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TV Review: ‘Restless Virgins’

So loosely inspired by actual events as to qualify for practical purposes as fiction, “Restless Virgins” is nevertheless an unexpectedly compelling look at the caste system, cruelty and casual sex at a privileged prep school. Even a Hollywood ending can’t entirely sour this well-made drama, featuring strong central performances by “Switched at Birth’s” Vanessa Marano and Max Lloyd-Jones. Lifetime has been laboring to get younger, which explains the salacious title and subject matter. Still, examining teenagers who have essentially divorced sex from emotion should carry its own cautionary resonance among parents as well.

Based on a 2007 book about Milton Academy in Massachusetts, names and details have been changed, but the backbone remains. The movie opens with hints of a sex scandal being investigated by administrators, flashing back to tell a lurid tale that recalls such true stories as the Spur Posse’s “sex for points” scandal in the 1990s, as well as the hierarchical and tribunal aspects of “Scent of a Woman.”

Emily (Marano) is an outsider, a brainy girl working on the school newspaper with fellow misfits. As such, she’s subject to teasing and ridicule by a clique of lacrosse players who boast about their sexual exploits, led by Dylan (“Desperate Housewives’ ” Charlie Carver), who’s the son of a billionaire senator (Timothy Busfield, in a blink-and-miss-him cameo), and behaves as if he’s indestructible.

Within that group is Luke (Lloyd-Jones), a kid from Nebraska with Ivy League ambitions but not the financial means to fulfill them. Pulled along by Dylan and his band, he begins a surprisingly sweet courtship with Emily, but due to peer pressure, keeps pulling back.

Written by Andrew Cochran and directed by Jason Lapeyre, “Virgins” contains surprisingly sharp social commentary, painting a grim picture of rich kids born on third base who act like they’ve hit a triple. When Luke questions whether they might be going too far with their escapades, Dylan dismisses his concerns and killjoy attitude as being “so middle-class.”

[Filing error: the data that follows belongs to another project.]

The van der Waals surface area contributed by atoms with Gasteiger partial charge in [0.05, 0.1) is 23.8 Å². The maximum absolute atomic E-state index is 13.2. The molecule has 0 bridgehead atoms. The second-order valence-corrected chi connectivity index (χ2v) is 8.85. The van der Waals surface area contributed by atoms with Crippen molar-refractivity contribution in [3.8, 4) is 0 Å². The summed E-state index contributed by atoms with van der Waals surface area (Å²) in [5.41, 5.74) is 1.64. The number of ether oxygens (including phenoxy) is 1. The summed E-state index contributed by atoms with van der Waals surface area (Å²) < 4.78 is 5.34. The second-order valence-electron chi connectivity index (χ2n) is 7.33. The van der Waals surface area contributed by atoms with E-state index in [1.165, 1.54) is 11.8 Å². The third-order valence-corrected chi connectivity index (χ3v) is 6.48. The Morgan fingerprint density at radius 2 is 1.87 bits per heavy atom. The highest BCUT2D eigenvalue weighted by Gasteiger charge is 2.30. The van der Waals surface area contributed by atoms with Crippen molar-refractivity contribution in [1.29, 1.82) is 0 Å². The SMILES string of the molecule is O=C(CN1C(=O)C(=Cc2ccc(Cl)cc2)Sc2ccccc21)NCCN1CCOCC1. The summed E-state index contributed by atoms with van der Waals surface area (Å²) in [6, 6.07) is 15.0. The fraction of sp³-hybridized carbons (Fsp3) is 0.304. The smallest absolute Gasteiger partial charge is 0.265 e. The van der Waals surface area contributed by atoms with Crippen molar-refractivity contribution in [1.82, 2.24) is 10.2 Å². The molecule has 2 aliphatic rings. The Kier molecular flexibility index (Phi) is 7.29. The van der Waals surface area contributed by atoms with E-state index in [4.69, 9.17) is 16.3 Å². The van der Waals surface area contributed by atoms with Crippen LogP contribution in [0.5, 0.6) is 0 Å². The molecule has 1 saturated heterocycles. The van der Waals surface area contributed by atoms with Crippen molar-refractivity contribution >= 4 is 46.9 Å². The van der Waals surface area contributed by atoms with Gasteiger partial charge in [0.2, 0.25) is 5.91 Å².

Ultimately, the movie turns on Dylan’s decision to leave the school in a blaze of glory by filming a sex tape to leave to underclassmen, which of course will go public, raising questions about who will pay the price for this indiscretion — and whether those whose parents are among key donors will be held accountable.

Restless Virgins” works, mostly, because of Marano’s vulnerability — you genuinely feel her pain when she says, “Why was nobody ever interested in me?” — as well as Lloyd-Jones’ conflicted Midwesterner and Carver’s positively venal ringleader. It’s only too bad the movie can’t maintain the nerve of its opening acts in the last few reels.

With the movie and the series “Preachers’ Daughters” premiering within days of each other, Lifetime’s strategy is about as subtle as the title. Still, it’s possible to approach a task with style, even if you’re just taking out the trash.

(Movie; Lifetime, Sat. March 9, 8 p.m.) 

Cast: Vanessa Marano, Max Lloyd-Jones, Charlie Carver, Timothy Busfield.

Filmed in Vancouver by Front Street Pictures. Executive producer, Michael Roiff; supervising producers, Allen Lewis, Dawn Knight; producer, Harvey Kahn; director, Jason Lapeyre; writer, Andrew Cochran; based on the book by Abigail Jones, Marissa Miley; camera, Adam Sliwinski; production designer, Renee Read; editor, Gordon Rempel; music, Matthew Rogers; casting, Sunday Boling, Meg Morman, Jackie Lind. 120 MIN.

TV Review: 'Restless Virgins'

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